“An important milestone has been reached, but more is needed” – Nov 23, 2020

he UNEP/MAP Coordinator Gaetano Leone reflects on the universal ratification of the 1995 Amendments to the Barcelona Convention

Last week the Government of Spain, in its capacity of Depositary of the Barcelona Convention, notified the Secretariat of the recent ratification of the 1995 Amendments to the Barcelona Convention by Bosnia and Herzegovina. The instrument of ratification was deposited on 19 October 2020 and the Barcelona Convention Amendments entered into force for Bosnia and Herzegovina on 18 November 2020. With this piece of the jigsaw falling into place, we have now secured the universal ratification of the Amendments to the Barcelona Convention by the 22 Contracting Parties.

The Barcelona Convention and its Protocols, adopted in the framework of the Mediterranean Action Plan (MAP), constitute the principal legally binding Multilateral Environmental Agreement (MEA) in the Mediterranean.

We have come a long a way since the “Convention for the Protection of the Mediterranean Sea Against Pollution” (Barcelona Convention) was adopted on 16 February 1976. The Convention was amended in 1995 and renamed “Convention for the Protection of the Marine Environment and the Coastal Region of the Mediterranean”, to reflect changes in the global and regional landscape, notably those stemming from the landmark 1992 Rio Summit.

The amendments to the Barcelona Convention entered into force on 9 July 2004, but universal ratification carries a powerful symbolism at a time when reinvigorated multilateralism is sorely needed. There is a need to keep this momentum and turn it into action to halt current trends of environmental degradation in the Mediterranean. The next frontier of our endeavor in this field will be achieving the universal ratification of the Convention’s seven Protocols, starting with the Dumping Protocol.

In 1976 the Contracting Parties adopted the Protocol for the Prevention of Pollution of the Mediterranean Sea by Dumping from Ships and Aircraft, which entered into force in 1978. But in 1995 amendments were introduced to prohibit all dumping activities, with a few regulated exceptions listed in what was renamed as “the Protocol for the Prevention and Elimination of Pollution of the Mediterranean Sea by Dumping from Ships and Aircraft or Incineration at the Sea” (Dumping Protocol). The thus amended Protocol is the only legal instrument of the UNEP/MAP-Barcelona Convention system that has not yet entered into force. A single additional ratification would address this glaring shortcoming.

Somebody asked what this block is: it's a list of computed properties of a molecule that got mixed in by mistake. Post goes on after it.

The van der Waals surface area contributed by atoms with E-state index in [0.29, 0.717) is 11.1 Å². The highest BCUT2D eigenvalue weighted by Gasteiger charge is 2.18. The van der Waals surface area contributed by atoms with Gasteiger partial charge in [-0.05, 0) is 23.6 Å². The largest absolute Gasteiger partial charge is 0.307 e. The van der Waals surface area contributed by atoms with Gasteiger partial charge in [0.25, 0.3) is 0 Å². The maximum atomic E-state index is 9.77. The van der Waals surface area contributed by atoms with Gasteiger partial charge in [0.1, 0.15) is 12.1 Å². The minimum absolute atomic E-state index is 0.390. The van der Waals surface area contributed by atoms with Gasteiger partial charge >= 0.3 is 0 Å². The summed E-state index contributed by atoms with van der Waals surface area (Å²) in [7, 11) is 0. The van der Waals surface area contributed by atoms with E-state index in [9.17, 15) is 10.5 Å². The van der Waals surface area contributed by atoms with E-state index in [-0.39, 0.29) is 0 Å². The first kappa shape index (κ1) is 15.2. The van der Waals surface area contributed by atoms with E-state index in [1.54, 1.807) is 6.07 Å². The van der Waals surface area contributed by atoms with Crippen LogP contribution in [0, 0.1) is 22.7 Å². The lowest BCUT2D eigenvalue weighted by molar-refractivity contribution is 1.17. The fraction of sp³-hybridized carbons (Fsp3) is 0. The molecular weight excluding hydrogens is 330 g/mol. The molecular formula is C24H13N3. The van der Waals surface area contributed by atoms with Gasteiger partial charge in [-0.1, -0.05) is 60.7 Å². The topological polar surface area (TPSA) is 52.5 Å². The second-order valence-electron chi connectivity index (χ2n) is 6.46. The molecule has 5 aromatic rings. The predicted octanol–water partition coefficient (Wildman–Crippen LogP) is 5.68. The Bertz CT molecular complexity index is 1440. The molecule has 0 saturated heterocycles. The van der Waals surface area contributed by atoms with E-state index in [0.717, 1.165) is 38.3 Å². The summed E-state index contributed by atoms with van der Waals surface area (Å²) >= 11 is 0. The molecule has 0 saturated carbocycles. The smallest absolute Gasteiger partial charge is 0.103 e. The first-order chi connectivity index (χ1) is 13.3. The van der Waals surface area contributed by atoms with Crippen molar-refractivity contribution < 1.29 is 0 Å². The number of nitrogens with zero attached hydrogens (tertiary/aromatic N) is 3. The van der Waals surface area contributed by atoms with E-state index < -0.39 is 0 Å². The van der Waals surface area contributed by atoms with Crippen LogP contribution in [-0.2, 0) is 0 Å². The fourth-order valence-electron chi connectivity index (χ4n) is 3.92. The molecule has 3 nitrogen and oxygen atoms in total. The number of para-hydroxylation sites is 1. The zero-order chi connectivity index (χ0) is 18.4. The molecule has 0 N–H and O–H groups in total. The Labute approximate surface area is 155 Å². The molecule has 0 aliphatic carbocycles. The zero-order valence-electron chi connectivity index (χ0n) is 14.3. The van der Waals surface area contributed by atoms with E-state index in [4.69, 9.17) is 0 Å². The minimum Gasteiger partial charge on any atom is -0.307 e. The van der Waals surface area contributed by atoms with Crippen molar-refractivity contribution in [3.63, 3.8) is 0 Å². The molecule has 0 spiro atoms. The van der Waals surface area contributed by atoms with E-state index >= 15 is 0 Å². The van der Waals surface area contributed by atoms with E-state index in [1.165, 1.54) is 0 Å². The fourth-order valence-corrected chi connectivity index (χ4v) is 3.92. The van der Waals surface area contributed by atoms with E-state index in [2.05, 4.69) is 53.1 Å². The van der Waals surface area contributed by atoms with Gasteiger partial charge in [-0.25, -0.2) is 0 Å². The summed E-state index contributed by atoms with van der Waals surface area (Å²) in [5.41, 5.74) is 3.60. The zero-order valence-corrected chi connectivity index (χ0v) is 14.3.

Where Protocols have already entered into force—such as the case of the Integrated Coastal Zone Management (ICZM) Protocol signed in 2008— universal ratification will signal commitment, ensure uptake at the national level and pave the way for implementation, notably through the translation of supranational agreements into national law. The role of parliamentarians and civil society in this process is key.

In recent months, we have been calling for a smart, pro-sustainability recovery from the economic devastation caused by the pandemic. We call it the “green renaissance”, and it constitutes an ambitious yet doable vision for Mare Nostrum.

A new push for enforcement can ensure that the Barcelona Convention and its Protocols, as well as the wealth of regional plans and thematic strategies adopted by the Contracting Parties, result in action on the ground. Effective reporting and compliance, will be key.

We will need all hands on deck to meet the challenges and seize the opportunities lying on the Mediterranean horizon. The UNEP/MAP-Barcelona Convention Secretariat will continue to work with regional institutions and Partners to foster the legal framework needed to do so.

(The status of ratification of the Barcelona Convention and its Protocols is available here.)